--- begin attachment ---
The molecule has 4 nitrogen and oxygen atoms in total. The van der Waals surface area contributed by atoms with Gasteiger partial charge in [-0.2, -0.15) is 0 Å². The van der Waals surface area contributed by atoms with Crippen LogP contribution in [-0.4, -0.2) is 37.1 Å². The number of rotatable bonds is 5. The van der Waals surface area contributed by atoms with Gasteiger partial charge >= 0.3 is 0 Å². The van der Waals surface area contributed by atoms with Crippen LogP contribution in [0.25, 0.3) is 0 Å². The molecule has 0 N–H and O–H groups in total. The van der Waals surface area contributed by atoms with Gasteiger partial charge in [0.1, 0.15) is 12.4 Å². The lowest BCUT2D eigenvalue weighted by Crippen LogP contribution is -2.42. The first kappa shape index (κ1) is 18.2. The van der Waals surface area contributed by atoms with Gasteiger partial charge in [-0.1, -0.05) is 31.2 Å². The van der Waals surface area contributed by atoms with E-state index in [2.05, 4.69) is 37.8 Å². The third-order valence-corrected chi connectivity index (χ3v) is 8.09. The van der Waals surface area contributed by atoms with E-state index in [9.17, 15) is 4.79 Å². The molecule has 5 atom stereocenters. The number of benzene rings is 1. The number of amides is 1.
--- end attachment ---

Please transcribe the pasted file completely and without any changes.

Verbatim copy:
The molecule has 4 nitrogen and oxygen atoms in total. The van der Waals surface area contributed by atoms with Gasteiger partial charge in [-0.2, -0.15) is 0 Å². The van der Waals surface area contributed by atoms with Crippen LogP contribution in [-0.4, -0.2) is 37.1 Å². The number of rotatable bonds is 5. The van der Waals surface area contributed by atoms with Gasteiger partial charge >= 0.3 is 0 Å². The van der Waals surface area contributed by atoms with Crippen LogP contribution in [0.25, 0.3) is 0 Å². The molecule has 0 N–H and O–H groups in total. The van der Waals surface area contributed by atoms with Gasteiger partial charge in [0.1, 0.15) is 12.4 Å². The lowest BCUT2D eigenvalue weighted by Crippen LogP contribution is -2.42. The first kappa shape index (κ1) is 18.2. The van der Waals surface area contributed by atoms with Gasteiger partial charge in [-0.1, -0.05) is 31.2 Å². The van der Waals surface area contributed by atoms with E-state index in [2.05, 4.69) is 37.8 Å². The third-order valence-corrected chi connectivity index (χ3v) is 8.09. The van der Waals surface area contributed by atoms with E-state index in [9.17, 15) is 4.79 Å². The molecule has 5 atom stereocenters. The number of benzene rings is 1. The number of amides is 1.